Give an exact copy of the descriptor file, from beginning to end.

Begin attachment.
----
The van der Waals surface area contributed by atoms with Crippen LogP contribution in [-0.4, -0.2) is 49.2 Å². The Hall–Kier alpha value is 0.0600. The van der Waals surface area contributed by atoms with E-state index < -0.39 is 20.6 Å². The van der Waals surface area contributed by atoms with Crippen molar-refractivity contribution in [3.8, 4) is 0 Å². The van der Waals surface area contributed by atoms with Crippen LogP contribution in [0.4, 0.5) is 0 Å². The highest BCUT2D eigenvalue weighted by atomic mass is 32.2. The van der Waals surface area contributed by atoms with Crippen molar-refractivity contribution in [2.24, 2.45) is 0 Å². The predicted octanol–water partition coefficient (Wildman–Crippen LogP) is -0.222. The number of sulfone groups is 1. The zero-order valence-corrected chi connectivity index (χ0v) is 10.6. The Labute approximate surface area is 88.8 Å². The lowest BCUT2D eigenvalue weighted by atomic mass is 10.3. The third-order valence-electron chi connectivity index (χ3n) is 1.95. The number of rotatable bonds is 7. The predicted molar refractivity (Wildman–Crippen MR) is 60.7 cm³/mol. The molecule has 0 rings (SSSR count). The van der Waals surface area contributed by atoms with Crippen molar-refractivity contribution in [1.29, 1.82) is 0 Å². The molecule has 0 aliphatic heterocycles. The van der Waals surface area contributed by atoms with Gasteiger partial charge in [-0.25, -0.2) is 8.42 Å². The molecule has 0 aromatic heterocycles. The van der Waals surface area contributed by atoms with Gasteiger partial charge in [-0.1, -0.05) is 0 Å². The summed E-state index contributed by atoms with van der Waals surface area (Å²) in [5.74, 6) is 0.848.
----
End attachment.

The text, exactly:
The van der Waals surface area contributed by atoms with Crippen LogP contribution in [-0.4, -0.2) is 49.2 Å². The Hall–Kier alpha value is 0.0600. The van der Waals surface area contributed by atoms with E-state index < -0.39 is 20.6 Å². The van der Waals surface area contributed by atoms with Crippen molar-refractivity contribution in [3.8, 4) is 0 Å². The van der Waals surface area contributed by atoms with Crippen LogP contribution in [0.4, 0.5) is 0 Å². The highest BCUT2D eigenvalue weighted by atomic mass is 32.2. The van der Waals surface area contributed by atoms with Crippen molar-refractivity contribution in [2.24, 2.45) is 0 Å². The predicted octanol–water partition coefficient (Wildman–Crippen LogP) is -0.222. The number of sulfone groups is 1. The zero-order valence-corrected chi connectivity index (χ0v) is 10.6. The Labute approximate surface area is 88.8 Å². The lowest BCUT2D eigenvalue weighted by atomic mass is 10.3. The third-order valence-electron chi connectivity index (χ3n) is 1.95. The number of rotatable bonds is 7. The predicted molar refractivity (Wildman–Crippen MR) is 60.7 cm³/mol. The molecule has 0 rings (SSSR count). The van der Waals surface area contributed by atoms with Crippen molar-refractivity contribution in [1.29, 1.82) is 0 Å². The molecule has 0 aliphatic heterocycles. The van der Waals surface area contributed by atoms with Gasteiger partial charge in [-0.25, -0.2) is 8.42 Å². The molecule has 0 aromatic heterocycles. The van der Waals surface area contributed by atoms with Gasteiger partial charge in [-0.1, -0.05) is 0 Å². The summed E-state index contributed by atoms with van der Waals surface area (Å²) in [5.74, 6) is 0.848.